Mitchell sides with Barron
Published 12:00 am Saturday, June 9, 2007
Sen. Wendell Mitchell had a first person view at the punch heard around the state on Thursday.
Sen. Charles Bishop (R-Jasper) took a heated exchange between himself and Sen. Lowell Barron (D-Fyffe) to the extreme, striking Barron with a punch before both men were separated on the final day of the session.
Mitchell (D-Luverne), Deputy Pro Tem of the Senate, called the incident “inexcusable” and “regrettable,” and said he is siding with Barron.
“Look at who is involved,” said Mitchell. “Sen. Bishop has a long and volatile history. It doesn't take much to trigger him.”
Mitchell said he was sitting directly opposite from the two men and watched as Bishop made a “beeline” towards Barron's desk once the session was in recess. Bishop has said Barron called him “son of a bitch,” which led to him throwing the punch.
Mitchell said he believed Barron said nothing.
“If he (Barron) did, it wasn't during that particular exchange,” said Mitchell. “If Lowell had not turned his head, he could have ended up with a broken nose.”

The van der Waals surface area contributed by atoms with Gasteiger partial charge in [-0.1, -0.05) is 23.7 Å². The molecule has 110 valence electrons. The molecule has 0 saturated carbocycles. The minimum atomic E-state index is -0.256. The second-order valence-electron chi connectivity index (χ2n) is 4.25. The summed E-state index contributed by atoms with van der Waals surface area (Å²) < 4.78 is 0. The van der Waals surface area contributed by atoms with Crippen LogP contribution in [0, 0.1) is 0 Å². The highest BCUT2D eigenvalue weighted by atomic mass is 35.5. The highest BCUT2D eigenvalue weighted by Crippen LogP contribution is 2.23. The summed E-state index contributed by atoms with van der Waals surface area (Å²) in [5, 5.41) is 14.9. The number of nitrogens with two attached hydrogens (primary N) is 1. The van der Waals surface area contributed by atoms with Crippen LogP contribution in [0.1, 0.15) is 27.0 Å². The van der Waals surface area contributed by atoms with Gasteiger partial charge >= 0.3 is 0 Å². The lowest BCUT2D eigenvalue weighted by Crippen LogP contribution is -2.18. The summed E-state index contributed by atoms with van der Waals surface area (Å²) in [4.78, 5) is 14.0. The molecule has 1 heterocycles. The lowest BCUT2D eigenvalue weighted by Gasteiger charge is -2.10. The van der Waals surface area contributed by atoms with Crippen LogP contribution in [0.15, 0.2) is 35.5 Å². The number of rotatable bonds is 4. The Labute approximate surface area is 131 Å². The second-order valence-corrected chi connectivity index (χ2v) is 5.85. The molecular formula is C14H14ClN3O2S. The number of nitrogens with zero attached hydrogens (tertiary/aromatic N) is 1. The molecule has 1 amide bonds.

It's not the first time Bishop has been involved in public confrontation, said Mitchell, although none of the previous ones have come to blows. In April, Bishop and Sen. Hank Sanders (D-Selma) got into a heated argument on the senate floor over a resolution apologizing for slavery.
Sanders and Bishop have had issues before. In 1984, when both were first-time legislators, Sanders took issue with Bishop greeting as “big boy” and the two almost fought.
Two decades ago, Bishop asked Sen. Larry Dixon (R-Montgomery) to “go into the little boy's room and settle this like men.”
Mitchell characterized Bishop's actions on Thursday as “mean” and “ugly,” and said he felt the fight wasn't a culmination of a legislative session where lawmakers sparred almost daily.
“If it had been started by another senator you could have said that,” he said.
Mitchell said the session was, in fact, highly productive as the Legislature passed a $6.7 billion education budget and $1.8 billion general fund budget. Gov. Bob Riley signed both budgets into law on Thursday.
Additionally, the Senate passed 55 pieces of legislation during its final day, said Mitchell, and he was particularly proud of the incentive package that helped lure ThyssenKrupp AG to Alabama.